Selma Lagerlöf was a Swedish author born November 20th 1858, died 16th March 1940. She was honoured with a gold medal from the Swedish Academy in 1904 and in 1909 was selected as the first female ever to receive the Nobel Prize for Literature.
She also became the first female member of the Swedish Academy in 1914 and hers was the first female portrait to be used on a Swedish banknote, featuring on the 20 Kronor bill, since 1992. In 2008, 150 years after her birth, two commemorative coins were issued in Sweden – one in silver (200-kronor) and one in gold (2000-kronor).
Lagerlöf was a founding member of the Stockholm literary academy,The Nine Society (Samfundet de Nio). This was established for the purpose of promoting literature, peace and women’s issues and distributes eleven prizes for literature.
One of the craters on the planet Venus is named ‘Lagerlöf’, after Selma Lagerlöf. There are at least two Swedish hotels and a street in Jerusalem also named after her.
Swedish artist Carl Larsson painted her portrait in 1902 and 1908. Several public sculptures exist in Sweden, depicting the author or her stories.
In 1959 her portrait featured on a commemorative USSR postage stamp.
Mårbacka, the mansion home in Värmland (Sweden) where she was born and raised, is now a museum. She repurchased her former family estate and reconstructed the house with her Nobel prize money.
Selma Lagerlöf was the fifth of six children – their father was a Lieutenant and as per the norm for families of wealth and privelege, the children were educated at home by visiting tutors. Selma was an avid reader (she read the entire bible aged ten while concerned about her father’s ill health), she enjoyed story-telling -especially the Nordic tales she heard from her grandmother, and she frequently wrote poetry from a young age.
In 1882, aged 24, Selma attended teacher training college at the Royal Seminary in Stockholm for three years. From 1885 to 1895 she taught girls at a country school in Landskrona during which she began her first novel, Gösta Berling’s Saga. She submitted work toward this novel to a magazine competition in 1891 and won. She completed the novel and it was published, enabling her to leave her job as a teacher and earn her living as a writer.
Selma travelled to Denmark and involved herself with the women’s movement there. Her writing gained in popularity after a favourable review of the Danish translation of her first novel from a renowned critic. She also benefitted from several financial benefactors supporting her early writing career, including the Swedish royal family. Such patronage allowed her to focus on her writing and also enabled her travels to Italy, Palestine and Jerusalem. These experiences influenced some of her works, including the novel Jerusalem, published in two parts in 1901-2.
In 1902 Lagerlöf was commissioned to write an elementary reader’s book of geography, as an educational text intended for use in schools. Published in 1906-7, Nils Holgerssons underbara resa genom Sverige, translated in English as The Wonderful Adventures of Nils, to date it has been translated in over 60 languages. This became the work that earned her international recognition as a children’s author (although most of her writing is for an adult audience).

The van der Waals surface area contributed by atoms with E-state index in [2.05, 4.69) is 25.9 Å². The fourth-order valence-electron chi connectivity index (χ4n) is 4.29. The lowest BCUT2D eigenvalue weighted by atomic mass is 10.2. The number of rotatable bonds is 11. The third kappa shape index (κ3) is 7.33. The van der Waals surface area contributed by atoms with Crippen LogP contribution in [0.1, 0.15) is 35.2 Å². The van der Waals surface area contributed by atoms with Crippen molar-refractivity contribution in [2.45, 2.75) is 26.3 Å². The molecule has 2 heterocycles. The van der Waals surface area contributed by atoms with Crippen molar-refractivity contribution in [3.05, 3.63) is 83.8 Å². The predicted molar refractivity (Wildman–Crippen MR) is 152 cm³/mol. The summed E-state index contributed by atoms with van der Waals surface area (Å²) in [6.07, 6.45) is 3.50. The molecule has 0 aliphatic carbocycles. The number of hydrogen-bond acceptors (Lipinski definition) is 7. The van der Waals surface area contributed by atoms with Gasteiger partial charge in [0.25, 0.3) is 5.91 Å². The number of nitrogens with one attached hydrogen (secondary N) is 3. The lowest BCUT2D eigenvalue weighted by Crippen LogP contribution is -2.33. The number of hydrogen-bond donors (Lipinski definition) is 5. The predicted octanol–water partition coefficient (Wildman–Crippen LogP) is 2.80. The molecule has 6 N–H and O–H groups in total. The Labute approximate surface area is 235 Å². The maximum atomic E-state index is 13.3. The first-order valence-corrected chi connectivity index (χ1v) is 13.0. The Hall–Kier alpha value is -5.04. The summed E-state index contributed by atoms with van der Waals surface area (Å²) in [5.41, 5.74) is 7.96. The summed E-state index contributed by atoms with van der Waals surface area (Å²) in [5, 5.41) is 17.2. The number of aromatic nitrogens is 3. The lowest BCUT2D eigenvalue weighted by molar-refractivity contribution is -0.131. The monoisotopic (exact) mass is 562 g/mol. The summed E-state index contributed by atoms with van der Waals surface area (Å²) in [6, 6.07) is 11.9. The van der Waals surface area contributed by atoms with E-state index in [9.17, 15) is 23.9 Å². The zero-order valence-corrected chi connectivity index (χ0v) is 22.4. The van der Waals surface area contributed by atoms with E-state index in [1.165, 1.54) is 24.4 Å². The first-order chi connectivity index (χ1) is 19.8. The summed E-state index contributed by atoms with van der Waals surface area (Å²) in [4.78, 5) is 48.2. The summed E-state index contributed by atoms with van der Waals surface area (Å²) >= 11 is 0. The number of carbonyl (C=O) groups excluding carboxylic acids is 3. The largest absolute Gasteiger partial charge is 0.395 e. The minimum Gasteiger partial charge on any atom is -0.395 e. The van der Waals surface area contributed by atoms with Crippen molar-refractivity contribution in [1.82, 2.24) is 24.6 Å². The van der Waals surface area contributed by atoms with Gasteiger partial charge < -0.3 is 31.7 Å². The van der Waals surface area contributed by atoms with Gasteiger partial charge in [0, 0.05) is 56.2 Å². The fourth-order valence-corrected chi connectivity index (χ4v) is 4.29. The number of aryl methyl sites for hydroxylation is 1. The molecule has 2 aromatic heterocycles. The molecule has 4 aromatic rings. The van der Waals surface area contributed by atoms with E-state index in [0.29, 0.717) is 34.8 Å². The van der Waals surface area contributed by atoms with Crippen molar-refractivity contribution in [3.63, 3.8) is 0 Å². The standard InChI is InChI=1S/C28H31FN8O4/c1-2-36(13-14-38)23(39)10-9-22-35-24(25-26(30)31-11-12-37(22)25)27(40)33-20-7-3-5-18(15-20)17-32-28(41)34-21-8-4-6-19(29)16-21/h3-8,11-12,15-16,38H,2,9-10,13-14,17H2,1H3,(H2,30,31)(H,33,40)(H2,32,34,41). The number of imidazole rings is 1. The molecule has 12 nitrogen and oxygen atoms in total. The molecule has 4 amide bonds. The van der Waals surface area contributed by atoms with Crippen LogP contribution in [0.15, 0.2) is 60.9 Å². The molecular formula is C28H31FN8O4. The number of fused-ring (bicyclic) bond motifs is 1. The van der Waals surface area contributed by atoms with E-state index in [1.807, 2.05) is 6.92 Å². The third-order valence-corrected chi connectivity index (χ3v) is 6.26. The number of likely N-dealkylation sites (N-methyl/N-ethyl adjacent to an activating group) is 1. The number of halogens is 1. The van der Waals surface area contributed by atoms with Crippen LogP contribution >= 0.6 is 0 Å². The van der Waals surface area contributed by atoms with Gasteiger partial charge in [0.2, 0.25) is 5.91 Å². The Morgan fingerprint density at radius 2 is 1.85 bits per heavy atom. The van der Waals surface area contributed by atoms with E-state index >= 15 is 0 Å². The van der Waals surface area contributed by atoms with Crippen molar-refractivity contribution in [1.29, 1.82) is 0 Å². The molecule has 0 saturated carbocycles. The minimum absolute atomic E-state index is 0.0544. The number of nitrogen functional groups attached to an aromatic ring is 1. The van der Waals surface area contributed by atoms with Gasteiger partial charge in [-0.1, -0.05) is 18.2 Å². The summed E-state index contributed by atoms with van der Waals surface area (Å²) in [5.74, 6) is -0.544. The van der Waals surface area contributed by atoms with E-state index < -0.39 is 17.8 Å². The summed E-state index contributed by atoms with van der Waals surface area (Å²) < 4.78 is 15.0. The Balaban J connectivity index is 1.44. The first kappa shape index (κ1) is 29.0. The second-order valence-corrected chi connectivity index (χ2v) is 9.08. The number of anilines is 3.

Lagerlöf received an honorary degree in 1907 from Uppsala University; in 1928, she received an honorary doctorate from the Faculty of Arts of the University of Greifswald. She was an active speaker and campaigner against women’s suffrage. Her political efforts included donating her Swedish Academy gold medal and Nobel prize medal to the government of Finland to aid fundraising to fight the Soviet Union at the start of the Second World War, although these were returned to her with funding for that cause secured otherwise. In 1940, shortly before her own death, she appealed to the Swedish royal family on behalf of the poet Nelly Sachs, securing her release from Nazi Germany to Sweden, along with Sachs’ mother.
A significant amount of letters, manuscripts, fragments and other documentation originating from Selma Lagerlöf is contained in over 70 metres of shelf space in the archives of the National Library of Sweden. The author bequeathed in her will for her papers to be transferred to the safekeeping of the library upon her death; some of this collection has been donated or purchased since that time.
Lagerlöf sold the movie rights to all her unpublished works in 1919 and there have been many adaptations by Swedish film-makers especially around that time. Greta Garbo was cast in a silent movie adaptation of Gosta Berling’s Saga early in her acting career, in 1924. A Danish film-maker’s adaptation of Jerusalem in 1996 received critical acclaim, was shortlisted for the Swedish entry to the 69th Academy Aawards (1997) and was also broadcast as a television series.
Sources and Further Reading:
Other media – at YouTube:
- a 14 minute Swedish language documentary with subtitles in English and other languages
- an 82 minute German language animation based on the Nils Holgersson story
- a 5 and a half minutes video essay on the 1924 film the Saga of Gosta Berling, commentary over an excerpt of original movie footage.
Results at Silent Hall of Fame for silent movie adaptations of Lagerlof’s work – some previews; full movie of ‘The Phantom Carriage’ (104mins approx).
Online sources of Selma Lagerlöf’s writing (in the public domain):
- some of Lagerlöf’s books at the Gutenberg Project
- online PDF version of Google digitised book, The Saga of Gorst Berling at The Internet Archive (NB: Kindle version available has OCR faults and formatting issues)
- other files in search result for this author at The Internet Archive
- audio file versions at Librivox
[Image credit: Selma Lagerlof 1909 Image: Public Domain, source: https://commons.wikipedia.org/w/index.php?curid=884058]